Researchers found composting to be the answer to this challenge as well – leading to inexpensive but efficient methods of on-farm composting and opportunities for additional on-farm revenue. In-vessel composting with some method of rotation is the best method for Mississippi’s humid climate. Options are as simple as building a homemade composter from steel road culverts placed on house trailer axles or purchasing used asphalt- or cement-mixing trucks. Commercial composting containers are more expensive and can handle up to 50 tons of compost per day.
“Composting reduces the volume of waste by 50 percent, and it reduces odors as the finished product has a more pleasant earthy smell,” Frank sums up. “It also kills all known pathogens and stabilizes nutrients, which means there are no runoff concerns. Nutrient runoff from composted materials would typically only occur when there is so much water that the compost floats away with the flow.”
MICROBIAL DECOMPOSITION OF PENTACHLOROPHENOL TREATED WOOD
Of the 36 million pentachlorophenol (PCP) treated utility poles estimated to be in service, about 1.5 million are removed annually. Disposal of these poles has created a substantial burden on utility companies. PCP-treated wood is not currently considered a hazardous waste in most states and can be discarded in landfills. However, decreasing landfill space and possible decrease in the disposal limit for PCP-treated wood (based on the Toxic Characteristic Learning Procedure) suggest a need for alternative disposal methods.
Research at Mississippi Forest Products Laboratory examined soil to enhance the microbial depletion of two different PCP concentrations in wood flakes from a treated utility pole. Treatments in the first study consisted of wood flakes containing 1,540 g/g PCP mixed with, and without, soil or microorganisms. By the end of the study, the PCP concentration was reduced by approximately 40 percent in treatments containing wood or wood plus bacterium and reduced by 68 percent in wood inoculated with fungus. PCP reduction was 40 percent, 88 percent, and 95 percent in treatments containing wood plus autoclaved soil and wood plus autoclaved soil plus a bacterium or fungus respectively. In nonautoclaved soil treatments, PCP concentration was reduced by 88 percent or greater with or without added bacterium or fungus. The addition of nonautoclaved soil significantly enhanced the degradation of PCP compared to autoclaved soil. Degradation was initially faster in fungal than bacterial inoculated soil treatments but was equal at the end of the study. The reduction in PCP concentration also corresponded to a reduction in toxicity. Treatments for the second study consisted of PCP treated wood flakes (15,000 g/g), wood flakes plus nonautoclaved soil, and wood flakes plus nonautoclaved soil plus added bacterium or fungus. The PCP concentration in the wood flakes was reduced by 32 percent in treatments containing soil plus bacterium and 45 percent in treatments containing soil plus fungus. Results from both studies indicated that nonautoclaved soil addition significantly enhanced microbial degradation of PCP in wood.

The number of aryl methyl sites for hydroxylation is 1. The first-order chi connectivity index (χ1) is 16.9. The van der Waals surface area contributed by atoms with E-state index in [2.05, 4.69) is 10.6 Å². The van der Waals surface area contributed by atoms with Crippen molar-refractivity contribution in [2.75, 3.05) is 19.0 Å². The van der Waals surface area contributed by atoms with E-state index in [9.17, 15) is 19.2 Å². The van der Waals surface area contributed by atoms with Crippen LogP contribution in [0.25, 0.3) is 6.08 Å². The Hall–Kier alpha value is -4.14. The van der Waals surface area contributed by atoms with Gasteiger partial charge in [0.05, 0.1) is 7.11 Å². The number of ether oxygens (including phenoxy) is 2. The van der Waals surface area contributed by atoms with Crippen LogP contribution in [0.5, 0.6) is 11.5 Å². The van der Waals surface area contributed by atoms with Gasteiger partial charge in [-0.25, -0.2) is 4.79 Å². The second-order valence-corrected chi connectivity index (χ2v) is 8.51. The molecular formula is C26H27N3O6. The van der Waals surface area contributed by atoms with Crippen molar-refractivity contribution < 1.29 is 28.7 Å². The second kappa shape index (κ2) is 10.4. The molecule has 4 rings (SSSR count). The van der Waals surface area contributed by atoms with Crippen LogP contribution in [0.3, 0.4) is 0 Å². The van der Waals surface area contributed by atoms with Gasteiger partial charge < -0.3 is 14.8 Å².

Hamid Borazjani is a professor in the Department of Forest Products at Mississippi State University. His research interests include bioremediation of organic chemical wastes in soil, water, wood, and sludges. Susan Diehl is an associate professor in the Department of Forest Products. Her research interests include bioremediation of soil and water contaminated with organic wood preservatives. Harold Stewart is a former assistant research professor at Mississippi State University. His research primarily deals with tool wear and wood machining. Karen Brasher is publications editor and web designer for the College of Forest Resources and the Forest and Wildlife Research Center at Mississippi State University.